The IDTs have exclusive jurisdiction to adjudicate on private industrial disputes arising by virtue of labour law legislation. Except in a case of a claim for damages for wrongful dismissal exceeding two years' emoluments (for which the district court has jurisdiction), the IDTs have exclusive jurisdiction to decide on all industrial disputes. The IDTs therefore have jurisdiction with regard to contracts of employment of both definite and indefinite duration,12 as well as part-time contracts.
The district courts, which are the general jurisdiction courts of the Republic of Cyprus, do not have jurisdiction to adjudicate disputes by virtue of specialised labour law legislation; yet they retain their general jurisdiction to adjudicate private law disputes arising out of contracts of employment on the basis of general legislation, such as the Contract Law, Cap 149, or even the principles of common law. The district courts have jurisdiction for claimed damages in excess of the employee's emoluments for two years, which an IDT is empowered to award. In addition, the district courts have jurisdiction for all criminal prosecutions for violations of labour law legislation; the IDTs do not exercise criminal jurisdiction.
With regard to collective labour law, the two main ways of resolving disputes are mediation and arbitration. The Department of Labour Relations (Industrial Relations Service) of the Ministry of Labour, Welfare and Social Insurance is responsible for providing mediation assistance by intervening in a dispute after negotiations have reached a deadlock and the two sides (employers and trade unions) have formally requested the mediation of the Ministry. The Industrial Relations Service mediates approximately 250 to 300 such cases annually and has succeeded in resolving more than 90 per cent of cases without a strike; the low number of strikes registered in Cyprus confirms that the existing conflict resolution mechanisms enjoy a high degree of effectiveness. The mediation process is governed by the procedures of the IRC, which provides detailed procedures for dispute resolution in the private and semi-public sectors; the public sector adheres to a different set of rules. The mediation process governed by the IRC is not a mandatory procedure and is not governed by legislation; however, collective agreements between employers and their employees may expressly provide that any labour law dispute is to be subject to mediation. The aim of mediation is to assist employers and employees in reaching a mutually acceptable solution.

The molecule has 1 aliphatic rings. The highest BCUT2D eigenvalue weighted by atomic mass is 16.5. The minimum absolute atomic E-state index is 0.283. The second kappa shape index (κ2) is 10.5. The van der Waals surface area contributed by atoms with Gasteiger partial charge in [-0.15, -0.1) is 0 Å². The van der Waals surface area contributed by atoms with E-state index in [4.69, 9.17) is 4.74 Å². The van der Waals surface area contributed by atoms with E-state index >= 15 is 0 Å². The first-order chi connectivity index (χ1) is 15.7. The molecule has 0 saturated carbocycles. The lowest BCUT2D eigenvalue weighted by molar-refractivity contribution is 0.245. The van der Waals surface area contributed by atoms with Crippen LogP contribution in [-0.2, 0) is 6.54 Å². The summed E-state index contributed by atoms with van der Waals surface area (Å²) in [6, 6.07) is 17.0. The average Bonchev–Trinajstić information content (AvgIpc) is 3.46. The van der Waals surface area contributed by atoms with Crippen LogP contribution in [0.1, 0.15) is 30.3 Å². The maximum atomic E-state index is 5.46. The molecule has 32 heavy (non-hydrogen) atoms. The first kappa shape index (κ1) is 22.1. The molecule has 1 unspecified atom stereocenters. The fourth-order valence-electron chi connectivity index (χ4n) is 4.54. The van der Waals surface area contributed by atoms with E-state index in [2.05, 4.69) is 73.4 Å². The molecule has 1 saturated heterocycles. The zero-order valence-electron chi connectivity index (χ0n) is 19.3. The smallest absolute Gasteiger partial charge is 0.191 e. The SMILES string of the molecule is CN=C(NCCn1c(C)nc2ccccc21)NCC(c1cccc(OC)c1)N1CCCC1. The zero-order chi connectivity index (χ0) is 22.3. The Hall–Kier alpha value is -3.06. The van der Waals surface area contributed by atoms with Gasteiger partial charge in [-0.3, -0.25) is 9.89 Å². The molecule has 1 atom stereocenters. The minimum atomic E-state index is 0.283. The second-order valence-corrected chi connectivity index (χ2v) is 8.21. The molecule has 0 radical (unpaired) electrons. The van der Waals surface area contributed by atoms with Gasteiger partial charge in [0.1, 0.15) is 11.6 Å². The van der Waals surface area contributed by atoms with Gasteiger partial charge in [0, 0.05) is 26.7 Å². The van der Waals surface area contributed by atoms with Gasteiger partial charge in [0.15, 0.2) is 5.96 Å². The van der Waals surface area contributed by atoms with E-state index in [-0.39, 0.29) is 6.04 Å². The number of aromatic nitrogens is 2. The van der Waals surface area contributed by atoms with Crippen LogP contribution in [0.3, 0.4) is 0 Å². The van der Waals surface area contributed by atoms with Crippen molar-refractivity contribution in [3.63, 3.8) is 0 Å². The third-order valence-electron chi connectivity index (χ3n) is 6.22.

There are two types of industrial relations disputes that the Ministry mediates: industrial disputes about interests (concerning the conclusion of a collective agreement or the renewal of an existing one); and industrial disputes about rights that refer to the interpretation of a collective agreement (grievances). If mediation fails to produce results in disputes about interests, then the unions may go on strike or employers may lock out their employees. However, this is not an option in the case of grievances, as both parties have agreed not to proceed to strike or lockout for disputes over grievances; in these cases, the mediator shall refer the matter to binding arbitration.
In relation to arbitration, the IRC provides that, where both parties so agree, they may refer all or any of the issues of a dispute about interests to arbitration instead of mediation, at any time either before or after the submission of the dispute to the Ministry. By so doing, they both accept that the decision of the arbitration shall be binding on the parties. A dispute about grievances may be referred to arbitration instead of mediation, if the parties so wish; if a dispute about grievances has been submitted for mediation, and no settlement of the dispute by mediation has been achieved, the dispute is submitted to binding arbitration.
III TYPES OF EMPLOYMENT DISPUTES
The most important types of disputes relate to dismissal. If the employer dismisses, without just cause, an employee who has been continuously employed by that employer for not less than 26 weeks, the employee shall have a right to compensation calculated in accordance with the First Schedule of the Termination of Employment Law.13 However, the minimum period of continuous employment required may be extended from 26 weeks to a maximum of 104 weeks, by a written agreement made at the time the employee commences employment. The calculation of continuous employment is therefore of importance for determining whether an employee has a right to compensation; further, it remains relevant to assess the amount of the compensation to be awarded. The principles for calculating continuous employment remain the same in cases of redundancy, where the employee has a right to compensation from the Redundancy Fund if he or she had been continuously employed for at least 104 weeks.